The Atlantic magazine is charting a new course, reports the Wall Street Journal.
The 162-year-old magazine is reportedly gearing up to introduce a paywall some time after Labor Day.
Last year, The Atlantic put on hold its plans for a paywall reportedly at the behest of its new owner, philanthropist Laurene Powell Jobs, who wanted the magazine to first hire new staffers and improve its platform, betting that those changes would help expand offerings and draw more readers.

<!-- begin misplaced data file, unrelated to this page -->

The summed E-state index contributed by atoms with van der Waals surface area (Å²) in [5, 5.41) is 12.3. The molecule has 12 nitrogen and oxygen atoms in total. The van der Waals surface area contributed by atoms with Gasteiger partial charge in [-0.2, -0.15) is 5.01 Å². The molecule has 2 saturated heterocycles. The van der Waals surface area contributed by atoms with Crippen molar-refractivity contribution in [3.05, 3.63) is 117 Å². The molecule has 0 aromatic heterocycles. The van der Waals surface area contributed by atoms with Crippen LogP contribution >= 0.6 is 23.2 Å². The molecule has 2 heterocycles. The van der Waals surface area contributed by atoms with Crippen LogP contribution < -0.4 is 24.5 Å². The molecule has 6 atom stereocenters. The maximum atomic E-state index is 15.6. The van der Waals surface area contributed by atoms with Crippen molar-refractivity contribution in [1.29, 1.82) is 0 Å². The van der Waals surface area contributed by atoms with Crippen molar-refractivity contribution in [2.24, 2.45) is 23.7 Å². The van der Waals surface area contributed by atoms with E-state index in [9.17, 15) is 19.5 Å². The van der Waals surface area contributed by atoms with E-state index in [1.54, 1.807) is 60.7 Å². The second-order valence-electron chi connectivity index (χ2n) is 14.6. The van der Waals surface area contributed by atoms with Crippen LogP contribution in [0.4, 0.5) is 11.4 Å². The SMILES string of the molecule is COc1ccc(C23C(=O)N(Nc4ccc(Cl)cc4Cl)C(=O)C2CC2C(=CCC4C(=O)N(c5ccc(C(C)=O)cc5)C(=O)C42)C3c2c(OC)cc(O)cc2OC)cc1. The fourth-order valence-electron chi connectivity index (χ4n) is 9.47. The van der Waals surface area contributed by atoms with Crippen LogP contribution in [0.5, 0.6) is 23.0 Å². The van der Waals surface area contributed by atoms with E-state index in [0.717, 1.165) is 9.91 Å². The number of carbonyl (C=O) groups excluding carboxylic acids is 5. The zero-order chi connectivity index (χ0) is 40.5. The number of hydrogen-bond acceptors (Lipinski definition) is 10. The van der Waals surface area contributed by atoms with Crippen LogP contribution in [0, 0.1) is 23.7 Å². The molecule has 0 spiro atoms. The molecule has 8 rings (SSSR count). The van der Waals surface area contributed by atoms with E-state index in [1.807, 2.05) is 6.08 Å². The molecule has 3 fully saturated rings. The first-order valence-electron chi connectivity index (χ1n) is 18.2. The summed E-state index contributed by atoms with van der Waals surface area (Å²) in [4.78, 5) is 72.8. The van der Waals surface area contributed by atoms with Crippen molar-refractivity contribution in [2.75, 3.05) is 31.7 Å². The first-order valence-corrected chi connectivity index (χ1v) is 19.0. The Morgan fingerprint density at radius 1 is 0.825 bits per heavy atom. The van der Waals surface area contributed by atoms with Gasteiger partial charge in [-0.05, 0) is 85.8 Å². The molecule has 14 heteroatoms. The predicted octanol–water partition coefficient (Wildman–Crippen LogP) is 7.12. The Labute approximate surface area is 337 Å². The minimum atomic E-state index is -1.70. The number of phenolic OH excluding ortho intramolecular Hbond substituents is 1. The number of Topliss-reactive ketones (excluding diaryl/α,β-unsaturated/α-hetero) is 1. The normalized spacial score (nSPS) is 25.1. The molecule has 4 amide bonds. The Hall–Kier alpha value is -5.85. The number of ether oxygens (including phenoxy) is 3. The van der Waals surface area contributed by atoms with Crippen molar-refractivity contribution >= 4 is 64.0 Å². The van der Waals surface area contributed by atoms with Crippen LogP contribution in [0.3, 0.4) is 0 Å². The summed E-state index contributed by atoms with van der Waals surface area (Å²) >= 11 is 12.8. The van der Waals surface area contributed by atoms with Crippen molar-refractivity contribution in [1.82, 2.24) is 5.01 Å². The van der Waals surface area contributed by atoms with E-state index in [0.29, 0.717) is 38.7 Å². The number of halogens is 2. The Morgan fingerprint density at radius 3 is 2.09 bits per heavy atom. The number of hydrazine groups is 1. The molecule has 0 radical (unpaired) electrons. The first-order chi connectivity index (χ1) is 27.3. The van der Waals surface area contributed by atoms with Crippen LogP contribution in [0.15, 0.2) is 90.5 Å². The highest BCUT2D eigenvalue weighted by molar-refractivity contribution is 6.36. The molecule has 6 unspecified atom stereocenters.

Atlantic President Bob Cohn said that when Powell Jobs explained the details of her investment plan to the magazine’s managers, they felt delaying the paywall launch made sense. “We were about to make dozens of hires that would ultimately lead to the creation of an even better paywall,” said Cohn,
who is leaving in early September for a fellowship at Harvard. People at the Atlantic said Powell Jobs has taken a mostly hands-off approach to day-to-day matters, but weighs in on key decisions.
In July, 2017, Powell Jobs bought a majority stake in the magazine through her Emerson Collective which she founded in 2004 with the aim of using entrepreneurship to advance social reform and support education causes. She is the widow of Apple founder Steve Jobs and has an estimated $20.7 billion fortune.
The Atlantic was founded in Boston in 1857.